By Dan Simolke | Shadow and Act November 28, 2013 at 12:19PM
I was a big fan of Chan-wook Park’s “Oldboy” when I was younger, but it’s been a while since I’ve seen it. I’m also not one to be dismissive of remakes (I mean, let’s be honest, most movies are remakes in some capacity) and was hopeful when an auteur like Spike Lee was announced to direct the project. In the original, a man is held captive for 15 years (Lee extends it to 20) without knowing why, only to be released again without explanation. Like any curious individual would do, he tries to unravel the mystery, but only partly realizes that someone is pulling the strings every step of the way. Josh Brolin plays the man, named Joe Doucette in this version and Oh Dae-su in the original.
“Oldboy” has become a bit of a cult item since its release, and in the US it's one of the most well known modern South Korean movies. Steven Spielberg and Will Smith were even going to do a remake at one point, but that fell through. Even with its popularity, I would have to assume a general American audience isn't familiar with the original movie, and Lee's film goes into some pretty dark territory for such a high-profile release. It doesn't back down, but it's also missing something that made the original hit so hard.
There are some disturbing twists that made Park's film so memorable for a lot of people, and they remain intact here, but with a few, mostly inconsequential, tweaks I won't spoil. There's also a fight scene that scrolls down a hallway while the protagonist takes on multiple attackers with a hammer that became famous and the remake seems to want to top it by letting it take place on more than one floor. The scene happens when Brolin returns to the compound where he was imprisoned and tries to get answers. In this movie, the cut that leads directly to the storied fight scene occurs in a way that makes it seem distractingly separate from the action that precedes it. It’s as if Lee was making the movie, knew he had to include the scene, but neglected any cohesiveness. In the movie, Brolin is escaping the compound when it happens, so its existence isn’t implausible. It’s just that the abrupt way the film moves into the scene makes it feel like the character is advancing to a new level in a game like Tekken or Mortal Kombat. It's just awkward.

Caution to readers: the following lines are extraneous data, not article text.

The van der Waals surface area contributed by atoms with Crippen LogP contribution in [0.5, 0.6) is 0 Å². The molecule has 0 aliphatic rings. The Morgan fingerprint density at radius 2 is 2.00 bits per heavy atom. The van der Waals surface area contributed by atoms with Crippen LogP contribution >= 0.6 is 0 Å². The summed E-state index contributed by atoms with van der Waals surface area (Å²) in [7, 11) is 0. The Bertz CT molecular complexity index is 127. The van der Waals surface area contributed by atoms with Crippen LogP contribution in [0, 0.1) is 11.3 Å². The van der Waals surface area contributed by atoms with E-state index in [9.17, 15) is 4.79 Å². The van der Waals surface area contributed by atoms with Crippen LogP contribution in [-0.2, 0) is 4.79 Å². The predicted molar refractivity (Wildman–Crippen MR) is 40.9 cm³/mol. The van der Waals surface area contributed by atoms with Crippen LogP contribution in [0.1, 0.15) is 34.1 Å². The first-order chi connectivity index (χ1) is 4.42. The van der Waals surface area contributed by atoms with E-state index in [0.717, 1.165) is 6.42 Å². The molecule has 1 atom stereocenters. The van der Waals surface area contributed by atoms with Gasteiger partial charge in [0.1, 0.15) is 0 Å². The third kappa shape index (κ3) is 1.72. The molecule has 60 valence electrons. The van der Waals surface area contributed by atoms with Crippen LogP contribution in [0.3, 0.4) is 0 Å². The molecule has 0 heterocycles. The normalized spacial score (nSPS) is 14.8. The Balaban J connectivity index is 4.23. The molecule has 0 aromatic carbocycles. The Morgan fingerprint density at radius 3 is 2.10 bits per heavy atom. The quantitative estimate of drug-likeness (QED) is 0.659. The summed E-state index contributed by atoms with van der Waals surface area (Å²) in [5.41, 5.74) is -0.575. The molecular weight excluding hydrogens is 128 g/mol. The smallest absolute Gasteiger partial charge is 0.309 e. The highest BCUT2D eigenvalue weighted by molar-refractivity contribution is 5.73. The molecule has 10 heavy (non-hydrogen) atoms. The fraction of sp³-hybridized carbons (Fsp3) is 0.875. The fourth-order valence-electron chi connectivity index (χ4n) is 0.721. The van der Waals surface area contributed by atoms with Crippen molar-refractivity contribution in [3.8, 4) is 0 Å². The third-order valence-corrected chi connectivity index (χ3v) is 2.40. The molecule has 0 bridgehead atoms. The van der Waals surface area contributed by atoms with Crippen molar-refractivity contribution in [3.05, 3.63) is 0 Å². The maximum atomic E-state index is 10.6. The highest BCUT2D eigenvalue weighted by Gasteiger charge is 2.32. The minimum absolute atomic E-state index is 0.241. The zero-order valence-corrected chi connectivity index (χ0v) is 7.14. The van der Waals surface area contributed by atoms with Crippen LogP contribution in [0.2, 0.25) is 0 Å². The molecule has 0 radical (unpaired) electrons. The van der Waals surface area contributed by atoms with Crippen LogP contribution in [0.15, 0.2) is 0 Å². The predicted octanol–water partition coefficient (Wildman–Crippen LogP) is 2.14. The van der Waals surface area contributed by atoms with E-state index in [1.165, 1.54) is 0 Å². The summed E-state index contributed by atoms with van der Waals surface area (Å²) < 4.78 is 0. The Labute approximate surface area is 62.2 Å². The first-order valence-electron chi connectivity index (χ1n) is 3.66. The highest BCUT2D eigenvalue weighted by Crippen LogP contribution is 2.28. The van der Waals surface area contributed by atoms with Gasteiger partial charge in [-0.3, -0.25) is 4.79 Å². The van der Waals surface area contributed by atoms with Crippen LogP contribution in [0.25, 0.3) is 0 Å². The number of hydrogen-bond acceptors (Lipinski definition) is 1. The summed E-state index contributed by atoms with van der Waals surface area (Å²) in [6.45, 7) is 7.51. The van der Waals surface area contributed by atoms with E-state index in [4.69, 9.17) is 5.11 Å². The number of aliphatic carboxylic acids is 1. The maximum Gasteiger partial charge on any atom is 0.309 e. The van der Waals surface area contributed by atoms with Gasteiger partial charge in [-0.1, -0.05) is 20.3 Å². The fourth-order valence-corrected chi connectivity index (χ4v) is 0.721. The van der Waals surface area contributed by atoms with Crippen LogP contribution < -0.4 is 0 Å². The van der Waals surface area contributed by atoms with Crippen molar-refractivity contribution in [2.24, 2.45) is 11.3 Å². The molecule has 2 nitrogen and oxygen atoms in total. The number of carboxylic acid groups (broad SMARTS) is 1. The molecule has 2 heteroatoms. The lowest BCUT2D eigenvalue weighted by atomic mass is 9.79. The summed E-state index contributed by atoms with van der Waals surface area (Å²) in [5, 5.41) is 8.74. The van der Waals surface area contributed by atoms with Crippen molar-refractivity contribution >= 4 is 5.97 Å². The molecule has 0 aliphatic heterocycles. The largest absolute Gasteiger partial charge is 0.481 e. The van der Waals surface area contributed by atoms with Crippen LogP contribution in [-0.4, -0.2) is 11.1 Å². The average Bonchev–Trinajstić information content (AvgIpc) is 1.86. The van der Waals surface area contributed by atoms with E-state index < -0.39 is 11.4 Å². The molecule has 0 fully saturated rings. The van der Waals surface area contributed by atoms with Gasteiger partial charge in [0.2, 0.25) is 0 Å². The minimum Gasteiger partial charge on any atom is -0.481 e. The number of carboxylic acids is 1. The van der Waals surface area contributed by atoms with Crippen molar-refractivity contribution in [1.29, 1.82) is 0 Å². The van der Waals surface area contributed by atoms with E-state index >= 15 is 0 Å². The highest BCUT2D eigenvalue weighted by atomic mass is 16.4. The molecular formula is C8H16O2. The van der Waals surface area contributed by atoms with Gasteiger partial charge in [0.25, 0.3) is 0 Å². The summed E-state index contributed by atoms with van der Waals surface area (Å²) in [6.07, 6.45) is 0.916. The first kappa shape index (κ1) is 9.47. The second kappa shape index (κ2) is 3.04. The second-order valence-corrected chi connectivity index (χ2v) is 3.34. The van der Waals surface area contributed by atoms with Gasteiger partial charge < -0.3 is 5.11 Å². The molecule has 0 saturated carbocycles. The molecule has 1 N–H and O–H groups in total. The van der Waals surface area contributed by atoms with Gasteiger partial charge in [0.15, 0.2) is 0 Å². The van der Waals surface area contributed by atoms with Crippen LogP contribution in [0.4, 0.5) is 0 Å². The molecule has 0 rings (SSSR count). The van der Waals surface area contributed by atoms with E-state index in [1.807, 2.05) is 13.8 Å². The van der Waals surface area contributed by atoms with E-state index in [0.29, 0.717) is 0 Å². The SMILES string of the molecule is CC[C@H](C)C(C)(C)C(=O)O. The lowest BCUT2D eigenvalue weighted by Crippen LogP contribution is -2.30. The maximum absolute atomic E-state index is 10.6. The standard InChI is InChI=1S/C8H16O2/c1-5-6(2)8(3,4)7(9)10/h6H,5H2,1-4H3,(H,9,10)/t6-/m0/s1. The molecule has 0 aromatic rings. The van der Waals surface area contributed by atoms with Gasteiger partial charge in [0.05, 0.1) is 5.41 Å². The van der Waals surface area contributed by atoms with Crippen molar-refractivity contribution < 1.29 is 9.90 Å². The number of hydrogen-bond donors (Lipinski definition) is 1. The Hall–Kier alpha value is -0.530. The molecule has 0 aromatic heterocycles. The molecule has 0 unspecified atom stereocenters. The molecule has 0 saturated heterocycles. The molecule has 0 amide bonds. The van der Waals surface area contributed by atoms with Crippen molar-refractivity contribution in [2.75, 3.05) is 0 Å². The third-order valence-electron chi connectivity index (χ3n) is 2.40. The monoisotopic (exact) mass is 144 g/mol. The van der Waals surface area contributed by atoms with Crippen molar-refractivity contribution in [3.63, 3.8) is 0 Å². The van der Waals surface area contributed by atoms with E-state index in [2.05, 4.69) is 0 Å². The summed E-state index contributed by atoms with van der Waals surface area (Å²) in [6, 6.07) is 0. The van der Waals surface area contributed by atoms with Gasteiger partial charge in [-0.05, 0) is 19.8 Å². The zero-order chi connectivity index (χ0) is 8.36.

Lee and his DP, Steve McQueen collaborator Sean Bobbitt, shot the film in 35mm, 16mm and apparently even Super 8 formats, which is nice to know in this day and age. It gives the film a gritty look when necessary and it has a more textured feel than most mainstream releases lately. This updated version also doesn’t skimp on brutal violence and generally disturbing content, but it doesn’t hit home like it did in Park’s original. This could be because I already knew what to expect, but I also feel like this is a bit like the CliffsNotes version of this material. We don’t spend anytime developing anything and each plot point feels like another bullet on a checklist. Brolin has mentioned he prefers the longer, unreleased cut that Lee shot, and I’d be interested to see if it adds anything to the characters. Of course, the people involved with the making of a film always seem to prefer the cut of the movie we don't end up seeing, so I'm often inclined to think it's just an easy way for them to defend against any negative criticism.
Brolin is actually quite good here, making it clear he was the right choice for the role, but he feels underserved by the script. I’ll admit that for the first 30 minutes or so, I thought this was going to be better than Park’s movie, but the second half feels surprisingly by-the-numbers for such dark material; if mostly due to its workmanlike execution. Michael Imperioli and James Ranson have almost nothing to do as supporting characters who help Brolin when he’s released from captivity and Elizabeth Olsen gets a mostly reactionary role as his “love interest.” Samuel L. Jackson and Sharlto Copley are the main antagonists and while Jackson does his usual schtick, Copley pushes things into cartoon territory. In fact, Jackson and Copley both physically resemble what bosses in a manga-inspired, vaguely futuristic video game might look like.
My, admittedly predictable, advice would be to just seek out Park's movie if you haven't seen it. I also don't think this update is entirely worthless though. It's certainly not boring, and there's some great technical filmmaking (mostly in the first half) and Lee makes sure to include his signature double-dolly shot, here making it look as if Brolin is gliding through the city streets. The disappointment is that the movie ultimately feels like a rehash, and that's the primary thing a remake should avoid. A fairly stylish rehash, but that doesn't change the fundamental problem.